Eastern Europe and Ourselves

Against the Current, No. 25, March/April 1990

The Editors

A MULTINATIONAL DEMOCRATIC and anti-bureaucratic revolution is sweeping Eastern Europe. Its forms are multiple and novel, its destination as yet undetermined and—most of all—the degree to which the working class will succeed in imposing its own leadership and interests in the struggle remains to be seen.

Nonetheless, for all its uncertainties, this democratic movement is a positive development, creating a qualitatively new situation from a socialist point of view. The shattering of Stalinist rule presents enormous opportunities, if properly understood and acted upon, for a new socialist left. It has established, at least for the moment, broad liberties of speech, association and the like, as well as formal democracy. These are precious conquests in themselves and crucial enabling conditions for further mass struggle for socialist transformation.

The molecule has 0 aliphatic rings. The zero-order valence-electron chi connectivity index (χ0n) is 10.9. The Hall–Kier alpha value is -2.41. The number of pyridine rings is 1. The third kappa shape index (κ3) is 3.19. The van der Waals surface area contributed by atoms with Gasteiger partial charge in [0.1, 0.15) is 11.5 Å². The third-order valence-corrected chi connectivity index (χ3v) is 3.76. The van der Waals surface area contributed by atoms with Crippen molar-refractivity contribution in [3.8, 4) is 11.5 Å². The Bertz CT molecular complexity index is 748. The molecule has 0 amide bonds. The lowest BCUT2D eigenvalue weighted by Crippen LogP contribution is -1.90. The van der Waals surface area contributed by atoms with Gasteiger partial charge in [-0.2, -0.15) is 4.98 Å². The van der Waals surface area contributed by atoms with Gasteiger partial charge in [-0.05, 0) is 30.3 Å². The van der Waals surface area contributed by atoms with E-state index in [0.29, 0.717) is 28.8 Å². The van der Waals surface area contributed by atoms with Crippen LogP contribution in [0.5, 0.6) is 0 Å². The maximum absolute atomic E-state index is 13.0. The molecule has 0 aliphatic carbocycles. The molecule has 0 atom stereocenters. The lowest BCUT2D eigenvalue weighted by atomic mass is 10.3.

The kind of socialist politics that will be capable of gaining from the new situation in Eastern Europe must be rooted without any ambiguities in working-class loyalties and democratic values. These politics will have nothing in common with any defense of the old bureaucratic-Stalinist order. Nor will they have any illusions about the “reconstruction” that Western capital intends for Eastern Europe. They will look to the potential for self-managing socialism rooted in the democratic power of workers organized from the workplace, taking control of production, of basic decisions on investment and the reconstruction of society.

This is not to imply that socialists in the West will “educate” the workers of Eastern Europe about these things. We are speaking here of the kind of politics we in the socialist movement should organize in our own societies, building on the inspiration offered by the movements in the East without any compromise or retreat from our analysis of the miseries inflicted by capitalism in its own heartland and “periphery.”

Our solidarity will be guided by the overall understanding that the democratic and anti-bureaucratic revolution must be fully supported. Out of this movement workers’ struggles will emerge–indeed, they have already begun to do so–both as a specific form of workers’ participation in the anti-bureaucratic movement and as a defense against those consequences of economic restructuring that threaten the working class in various ways (most notably price increases and unemployment).